I cannot weep for Sutherland House; while apparently a "fine and highly intact" example of its time, the building is no lay down misere for heritage listing. (The planning tribunal will decide its fate.) One outraged resident alluded to the sentiment that the wrecking ball ill-becomes an institution such as Lauriston.
It was reported last year that private schools were locked in a facilities "arms race" to lure students, outspending public schools four-to-one on capital works projects, such as rowing tanks, pilates studios and sky decks. Presbyterian Ladies' College (nearly $7 million in 2015) in Burwood recently unveiled a $30 million auditorium with a "black box" studio for drama classes and performances. Carey Baptist Grammar (more than $7.5 million in 2015) in Kew boasts a new $23 million "learning and innovation centre", with an audiovisual "Imaginarium" and "United Nations Room" with city views.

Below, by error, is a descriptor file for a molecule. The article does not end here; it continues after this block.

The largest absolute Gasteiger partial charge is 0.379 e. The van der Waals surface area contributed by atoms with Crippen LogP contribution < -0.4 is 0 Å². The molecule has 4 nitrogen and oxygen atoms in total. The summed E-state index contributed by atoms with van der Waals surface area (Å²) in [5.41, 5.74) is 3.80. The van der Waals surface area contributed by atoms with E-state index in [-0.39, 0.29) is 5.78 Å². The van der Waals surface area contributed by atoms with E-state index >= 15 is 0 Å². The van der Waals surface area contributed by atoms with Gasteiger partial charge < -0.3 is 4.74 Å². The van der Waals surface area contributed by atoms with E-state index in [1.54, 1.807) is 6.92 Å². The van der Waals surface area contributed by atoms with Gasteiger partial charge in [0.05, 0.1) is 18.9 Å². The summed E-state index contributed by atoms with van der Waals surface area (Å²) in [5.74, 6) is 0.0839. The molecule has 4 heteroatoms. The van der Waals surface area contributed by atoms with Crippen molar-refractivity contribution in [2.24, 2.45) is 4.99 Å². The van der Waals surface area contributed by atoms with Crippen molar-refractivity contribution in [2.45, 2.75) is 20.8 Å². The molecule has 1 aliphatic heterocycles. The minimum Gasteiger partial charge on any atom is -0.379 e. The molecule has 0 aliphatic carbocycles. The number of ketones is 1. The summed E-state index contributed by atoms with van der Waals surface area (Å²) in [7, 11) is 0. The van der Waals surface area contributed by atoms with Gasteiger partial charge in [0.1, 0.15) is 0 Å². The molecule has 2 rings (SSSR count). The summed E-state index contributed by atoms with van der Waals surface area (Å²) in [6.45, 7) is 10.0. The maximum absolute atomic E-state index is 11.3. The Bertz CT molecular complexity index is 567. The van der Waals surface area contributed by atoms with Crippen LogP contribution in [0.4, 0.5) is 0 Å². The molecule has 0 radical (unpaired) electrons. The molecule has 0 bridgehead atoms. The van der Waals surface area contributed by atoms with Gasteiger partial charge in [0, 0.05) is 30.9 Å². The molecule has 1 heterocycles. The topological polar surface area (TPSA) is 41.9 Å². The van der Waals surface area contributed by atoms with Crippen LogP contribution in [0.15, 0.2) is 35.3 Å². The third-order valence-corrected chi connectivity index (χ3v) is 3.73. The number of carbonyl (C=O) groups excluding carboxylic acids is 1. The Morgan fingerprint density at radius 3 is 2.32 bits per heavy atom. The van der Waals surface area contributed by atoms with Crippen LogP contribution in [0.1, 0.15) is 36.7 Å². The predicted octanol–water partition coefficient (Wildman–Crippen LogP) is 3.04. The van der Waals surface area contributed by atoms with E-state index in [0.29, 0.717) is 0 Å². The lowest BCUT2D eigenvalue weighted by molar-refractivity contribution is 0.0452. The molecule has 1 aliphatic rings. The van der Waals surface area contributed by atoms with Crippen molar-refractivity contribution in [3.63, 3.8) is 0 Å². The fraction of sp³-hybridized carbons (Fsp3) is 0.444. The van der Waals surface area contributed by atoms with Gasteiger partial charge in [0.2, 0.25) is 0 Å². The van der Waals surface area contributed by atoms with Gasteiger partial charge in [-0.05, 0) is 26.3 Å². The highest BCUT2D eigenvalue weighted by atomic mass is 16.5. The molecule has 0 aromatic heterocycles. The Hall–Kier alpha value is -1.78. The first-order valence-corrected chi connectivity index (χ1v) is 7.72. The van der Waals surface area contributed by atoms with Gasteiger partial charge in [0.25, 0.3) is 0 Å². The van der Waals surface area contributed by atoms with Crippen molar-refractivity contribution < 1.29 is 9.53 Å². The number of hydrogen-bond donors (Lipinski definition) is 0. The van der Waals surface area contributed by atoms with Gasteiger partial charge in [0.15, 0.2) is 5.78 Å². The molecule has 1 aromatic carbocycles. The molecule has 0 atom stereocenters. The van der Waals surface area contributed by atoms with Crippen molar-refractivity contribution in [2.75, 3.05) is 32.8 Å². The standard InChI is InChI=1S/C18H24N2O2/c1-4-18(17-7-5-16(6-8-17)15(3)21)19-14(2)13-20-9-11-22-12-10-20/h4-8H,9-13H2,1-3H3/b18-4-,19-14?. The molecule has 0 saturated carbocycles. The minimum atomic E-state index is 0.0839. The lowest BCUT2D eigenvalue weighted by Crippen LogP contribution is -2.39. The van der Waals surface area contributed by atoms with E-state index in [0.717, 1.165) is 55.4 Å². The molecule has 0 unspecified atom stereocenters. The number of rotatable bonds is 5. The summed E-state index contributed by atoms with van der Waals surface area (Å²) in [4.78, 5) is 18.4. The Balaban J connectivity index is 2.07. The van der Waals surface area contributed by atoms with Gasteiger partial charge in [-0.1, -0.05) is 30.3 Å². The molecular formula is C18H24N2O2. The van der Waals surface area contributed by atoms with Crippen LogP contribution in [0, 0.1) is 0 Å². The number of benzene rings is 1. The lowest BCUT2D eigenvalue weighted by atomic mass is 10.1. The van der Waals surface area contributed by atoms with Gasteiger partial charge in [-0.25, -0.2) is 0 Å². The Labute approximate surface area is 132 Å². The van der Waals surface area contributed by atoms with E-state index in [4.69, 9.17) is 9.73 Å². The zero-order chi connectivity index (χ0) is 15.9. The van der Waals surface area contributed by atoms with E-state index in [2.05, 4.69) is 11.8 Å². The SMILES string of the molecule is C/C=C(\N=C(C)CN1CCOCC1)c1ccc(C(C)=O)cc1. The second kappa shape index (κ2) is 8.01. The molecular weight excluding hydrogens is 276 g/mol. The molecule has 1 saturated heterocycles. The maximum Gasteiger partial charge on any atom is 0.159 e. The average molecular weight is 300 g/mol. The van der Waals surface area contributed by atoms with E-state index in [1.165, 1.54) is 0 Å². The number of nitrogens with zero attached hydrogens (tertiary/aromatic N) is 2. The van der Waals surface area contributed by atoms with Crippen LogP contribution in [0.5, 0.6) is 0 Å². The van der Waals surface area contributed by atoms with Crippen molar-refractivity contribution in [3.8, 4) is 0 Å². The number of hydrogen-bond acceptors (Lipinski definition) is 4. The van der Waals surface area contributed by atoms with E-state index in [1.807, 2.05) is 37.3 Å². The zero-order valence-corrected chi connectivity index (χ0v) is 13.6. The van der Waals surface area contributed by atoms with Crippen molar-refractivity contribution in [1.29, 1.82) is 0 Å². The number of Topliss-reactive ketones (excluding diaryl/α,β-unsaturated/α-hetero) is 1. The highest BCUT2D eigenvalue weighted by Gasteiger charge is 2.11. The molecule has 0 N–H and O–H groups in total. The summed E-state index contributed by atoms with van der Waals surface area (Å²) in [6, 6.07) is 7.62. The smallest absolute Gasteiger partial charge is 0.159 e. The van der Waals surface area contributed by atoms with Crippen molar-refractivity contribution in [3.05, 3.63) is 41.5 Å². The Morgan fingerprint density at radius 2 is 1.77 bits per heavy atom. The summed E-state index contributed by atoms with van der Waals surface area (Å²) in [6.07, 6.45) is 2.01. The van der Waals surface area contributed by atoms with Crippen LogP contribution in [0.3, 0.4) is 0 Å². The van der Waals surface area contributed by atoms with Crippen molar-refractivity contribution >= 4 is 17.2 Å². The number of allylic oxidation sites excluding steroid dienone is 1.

What's with the references to "city views?" It's as if these schools are promoting not education but luxury real estate.
Much the same observation was made in the UK by former Tory education secretary Michael Gove. In a column in February, he noted that five-star hotels would struggle to offer the state-of-the-art sports and entertainment facilities provided by private schools for the benefit of "children of plutocrats and oligarchs". He argues private schools should no longer be able to claim tax breaks as "charitable institutions," and the government should use the extra revenue to boost standards in state schools.